Export volumes have been positive for the Chilean blueberry industry in the first few weeks of the season, despite widespread protests in the country.
However, for the Chilean Blueberry Committee, more important than the volumes is assuring a high level of quality and consistency for the fruit upon arrival.
It is for this reason that the Committee this season started to implement a Quality System for the fruit.
The Committee's executive director Andrés Armstrong told FreshFruitPortal.com: “Chilean blueberries are known for their flavor and sweetness.
"We believe that we will continue following the path of high consistency to achieve optimum conditions upon arrival”.
He added that shipments to date have been of high consistency and excellent flavor.
Developments in Chilean blueberry production
In addition to the quality that the season exhibits, Armstrong also said that “the last four years have seen a significant renewal of varieties in plantations”.
For example, the “new plantations in the north are beginning to produce new varieties in large quantities and of great quality”. This explains the year-on-year volume growth in the early stages of this season.
And over time, growers have been leaving aside some varieties that weren't able to reach the markets in good condition.
“This year there is special effort to accelerate the process, as well as the important varietal reconversion and growing the planted area."
Additionally, the University of Concepción, the Blueberry Committee, agricultural research organization INIA, and the country's economic development agency, Corfo, are working together to evaluate various alternatives for blueberry crop production in different regions.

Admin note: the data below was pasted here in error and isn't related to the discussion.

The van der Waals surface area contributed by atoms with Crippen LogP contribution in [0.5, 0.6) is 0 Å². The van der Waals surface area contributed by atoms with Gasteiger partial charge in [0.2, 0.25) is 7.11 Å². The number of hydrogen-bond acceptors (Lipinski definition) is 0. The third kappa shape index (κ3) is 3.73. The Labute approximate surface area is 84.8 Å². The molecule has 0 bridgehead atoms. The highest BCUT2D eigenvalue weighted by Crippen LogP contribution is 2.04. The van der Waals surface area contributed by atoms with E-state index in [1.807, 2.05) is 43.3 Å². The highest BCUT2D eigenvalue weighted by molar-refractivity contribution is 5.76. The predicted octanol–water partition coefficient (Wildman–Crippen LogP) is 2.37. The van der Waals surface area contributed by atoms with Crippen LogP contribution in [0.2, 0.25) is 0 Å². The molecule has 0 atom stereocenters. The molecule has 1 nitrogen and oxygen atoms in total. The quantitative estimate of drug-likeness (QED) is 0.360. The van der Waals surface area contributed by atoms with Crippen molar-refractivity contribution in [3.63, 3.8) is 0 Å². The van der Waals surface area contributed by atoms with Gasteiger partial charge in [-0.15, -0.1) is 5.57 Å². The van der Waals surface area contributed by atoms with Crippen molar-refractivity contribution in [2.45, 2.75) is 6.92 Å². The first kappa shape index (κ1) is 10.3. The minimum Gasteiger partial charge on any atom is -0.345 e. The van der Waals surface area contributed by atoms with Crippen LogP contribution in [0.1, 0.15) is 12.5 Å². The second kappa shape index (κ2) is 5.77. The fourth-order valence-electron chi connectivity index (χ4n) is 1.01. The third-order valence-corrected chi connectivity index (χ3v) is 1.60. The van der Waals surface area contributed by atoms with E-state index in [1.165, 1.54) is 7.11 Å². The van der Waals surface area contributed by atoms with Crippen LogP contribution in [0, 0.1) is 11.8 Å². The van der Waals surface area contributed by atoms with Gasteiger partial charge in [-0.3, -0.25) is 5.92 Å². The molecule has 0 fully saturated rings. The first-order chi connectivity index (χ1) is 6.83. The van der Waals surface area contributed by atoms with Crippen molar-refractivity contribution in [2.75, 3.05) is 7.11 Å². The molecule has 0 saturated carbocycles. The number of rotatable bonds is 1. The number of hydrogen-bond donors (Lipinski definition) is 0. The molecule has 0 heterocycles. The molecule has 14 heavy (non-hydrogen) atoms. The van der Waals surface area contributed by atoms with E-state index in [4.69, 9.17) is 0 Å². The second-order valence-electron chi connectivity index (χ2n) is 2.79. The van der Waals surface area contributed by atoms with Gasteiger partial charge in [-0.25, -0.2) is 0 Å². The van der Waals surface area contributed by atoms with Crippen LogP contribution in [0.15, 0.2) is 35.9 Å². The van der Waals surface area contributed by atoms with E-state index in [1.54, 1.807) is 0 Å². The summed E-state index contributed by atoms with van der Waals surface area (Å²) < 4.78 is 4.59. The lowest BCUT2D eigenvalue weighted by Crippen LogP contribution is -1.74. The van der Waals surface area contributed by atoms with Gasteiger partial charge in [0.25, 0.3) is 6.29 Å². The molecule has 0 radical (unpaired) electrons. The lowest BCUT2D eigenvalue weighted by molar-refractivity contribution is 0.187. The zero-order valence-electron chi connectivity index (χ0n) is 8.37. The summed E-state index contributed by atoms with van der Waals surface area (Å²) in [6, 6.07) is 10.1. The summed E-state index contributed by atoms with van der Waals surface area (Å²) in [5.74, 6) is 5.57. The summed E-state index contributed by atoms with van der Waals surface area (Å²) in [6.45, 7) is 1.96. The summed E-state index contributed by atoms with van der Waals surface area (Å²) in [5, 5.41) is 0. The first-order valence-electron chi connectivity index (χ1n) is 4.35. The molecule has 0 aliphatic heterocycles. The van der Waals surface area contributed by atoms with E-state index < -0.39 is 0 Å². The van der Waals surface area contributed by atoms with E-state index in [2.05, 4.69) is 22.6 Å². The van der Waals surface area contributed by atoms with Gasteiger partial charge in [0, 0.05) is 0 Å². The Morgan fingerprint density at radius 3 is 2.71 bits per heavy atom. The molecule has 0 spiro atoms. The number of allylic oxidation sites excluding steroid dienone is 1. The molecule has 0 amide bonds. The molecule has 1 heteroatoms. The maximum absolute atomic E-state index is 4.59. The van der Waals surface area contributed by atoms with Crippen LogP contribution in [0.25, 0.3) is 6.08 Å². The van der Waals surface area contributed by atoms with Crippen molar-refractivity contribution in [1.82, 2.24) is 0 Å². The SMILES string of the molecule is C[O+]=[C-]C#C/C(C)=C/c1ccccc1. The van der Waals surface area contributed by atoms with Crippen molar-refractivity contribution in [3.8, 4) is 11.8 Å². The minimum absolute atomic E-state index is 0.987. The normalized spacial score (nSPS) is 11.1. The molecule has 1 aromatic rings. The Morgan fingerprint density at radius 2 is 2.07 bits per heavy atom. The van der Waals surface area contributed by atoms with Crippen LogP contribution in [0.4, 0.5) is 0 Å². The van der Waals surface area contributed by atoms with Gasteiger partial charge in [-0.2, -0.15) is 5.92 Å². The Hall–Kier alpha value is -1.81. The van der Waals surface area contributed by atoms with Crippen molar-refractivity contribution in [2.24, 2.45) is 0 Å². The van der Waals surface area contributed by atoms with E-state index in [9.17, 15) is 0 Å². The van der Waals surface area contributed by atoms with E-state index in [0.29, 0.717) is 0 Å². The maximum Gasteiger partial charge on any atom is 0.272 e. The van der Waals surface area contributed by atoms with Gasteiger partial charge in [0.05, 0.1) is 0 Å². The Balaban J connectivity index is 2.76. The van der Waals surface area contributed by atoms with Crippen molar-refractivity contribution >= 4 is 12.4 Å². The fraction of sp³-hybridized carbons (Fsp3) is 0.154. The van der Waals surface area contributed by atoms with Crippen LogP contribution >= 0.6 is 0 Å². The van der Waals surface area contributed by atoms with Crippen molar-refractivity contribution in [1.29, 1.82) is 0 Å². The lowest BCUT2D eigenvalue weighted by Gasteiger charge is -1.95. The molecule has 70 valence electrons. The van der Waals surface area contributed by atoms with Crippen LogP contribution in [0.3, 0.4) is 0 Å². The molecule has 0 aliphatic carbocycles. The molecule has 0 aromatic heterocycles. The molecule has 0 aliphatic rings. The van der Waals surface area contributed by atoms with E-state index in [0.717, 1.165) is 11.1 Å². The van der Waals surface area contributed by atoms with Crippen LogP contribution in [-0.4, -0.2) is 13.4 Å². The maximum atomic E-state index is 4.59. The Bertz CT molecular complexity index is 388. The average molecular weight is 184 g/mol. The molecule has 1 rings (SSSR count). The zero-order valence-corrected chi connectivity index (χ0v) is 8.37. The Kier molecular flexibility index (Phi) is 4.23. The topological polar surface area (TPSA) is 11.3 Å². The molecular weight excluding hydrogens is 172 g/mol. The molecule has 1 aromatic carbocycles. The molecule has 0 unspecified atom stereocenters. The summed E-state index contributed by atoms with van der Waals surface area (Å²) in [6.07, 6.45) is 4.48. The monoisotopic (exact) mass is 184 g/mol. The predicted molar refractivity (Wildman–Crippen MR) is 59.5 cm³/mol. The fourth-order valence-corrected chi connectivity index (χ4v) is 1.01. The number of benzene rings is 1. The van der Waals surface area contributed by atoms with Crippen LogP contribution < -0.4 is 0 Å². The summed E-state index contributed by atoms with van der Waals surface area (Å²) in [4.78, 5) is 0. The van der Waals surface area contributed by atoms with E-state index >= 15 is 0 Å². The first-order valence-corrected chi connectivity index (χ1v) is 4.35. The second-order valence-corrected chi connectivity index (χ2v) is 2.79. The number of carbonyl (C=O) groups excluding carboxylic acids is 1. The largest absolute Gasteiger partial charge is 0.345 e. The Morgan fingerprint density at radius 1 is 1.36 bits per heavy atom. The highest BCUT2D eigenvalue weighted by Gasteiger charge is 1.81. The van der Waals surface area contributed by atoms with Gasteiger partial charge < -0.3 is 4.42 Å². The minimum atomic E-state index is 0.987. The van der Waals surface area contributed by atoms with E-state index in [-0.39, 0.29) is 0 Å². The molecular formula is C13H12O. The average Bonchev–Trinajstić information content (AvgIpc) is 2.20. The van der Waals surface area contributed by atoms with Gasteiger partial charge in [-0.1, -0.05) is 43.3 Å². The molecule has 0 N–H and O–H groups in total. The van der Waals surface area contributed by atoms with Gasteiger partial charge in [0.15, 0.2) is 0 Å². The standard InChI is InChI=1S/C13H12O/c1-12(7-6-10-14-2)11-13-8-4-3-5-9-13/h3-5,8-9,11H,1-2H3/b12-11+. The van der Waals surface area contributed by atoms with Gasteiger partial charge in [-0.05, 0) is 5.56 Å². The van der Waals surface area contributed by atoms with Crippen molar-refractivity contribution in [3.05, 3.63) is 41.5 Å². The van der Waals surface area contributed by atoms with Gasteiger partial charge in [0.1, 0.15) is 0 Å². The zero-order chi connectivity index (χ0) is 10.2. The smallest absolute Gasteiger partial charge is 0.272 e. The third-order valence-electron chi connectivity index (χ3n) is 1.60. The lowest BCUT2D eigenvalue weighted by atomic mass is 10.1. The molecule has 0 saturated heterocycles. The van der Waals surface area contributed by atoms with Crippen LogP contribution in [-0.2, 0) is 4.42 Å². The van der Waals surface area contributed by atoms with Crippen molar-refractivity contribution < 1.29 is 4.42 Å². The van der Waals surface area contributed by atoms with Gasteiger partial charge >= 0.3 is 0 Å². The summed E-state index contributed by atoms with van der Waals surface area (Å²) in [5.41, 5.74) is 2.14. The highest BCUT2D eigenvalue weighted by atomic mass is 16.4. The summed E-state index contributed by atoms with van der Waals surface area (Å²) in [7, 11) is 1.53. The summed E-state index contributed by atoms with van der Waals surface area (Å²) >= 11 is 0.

Growth in markets
Since its inception, the Committee has created campaigns to promote Chilean blueberries in North America, Europe and Asia.
According to Armstrong, this has been successful. "We have seen very important growth in our exports”.
This season he said that there are a lot of promotional efforts underway in Asia. The Committee will also maintain its promotional investments in South Korea, the region's second-biggest market for Chilean blueberries.
Another positive development has been that Chilean blueberries were recently approved to enter into the Indian market without fumigation.
“This allows our offering to this market to increase,” commented Armstrong.
One of the next goals is to achieve a phytosanitary protocol to enter Vietnam.
Regarding competition in the region, Armstrong said: “Chilean blueberries are recognized for their flavor and sweetness. They hold an important place in the global market."
He said the industry would continue to work on varietal reconversion and improving the consistency and condition of arrival fruit.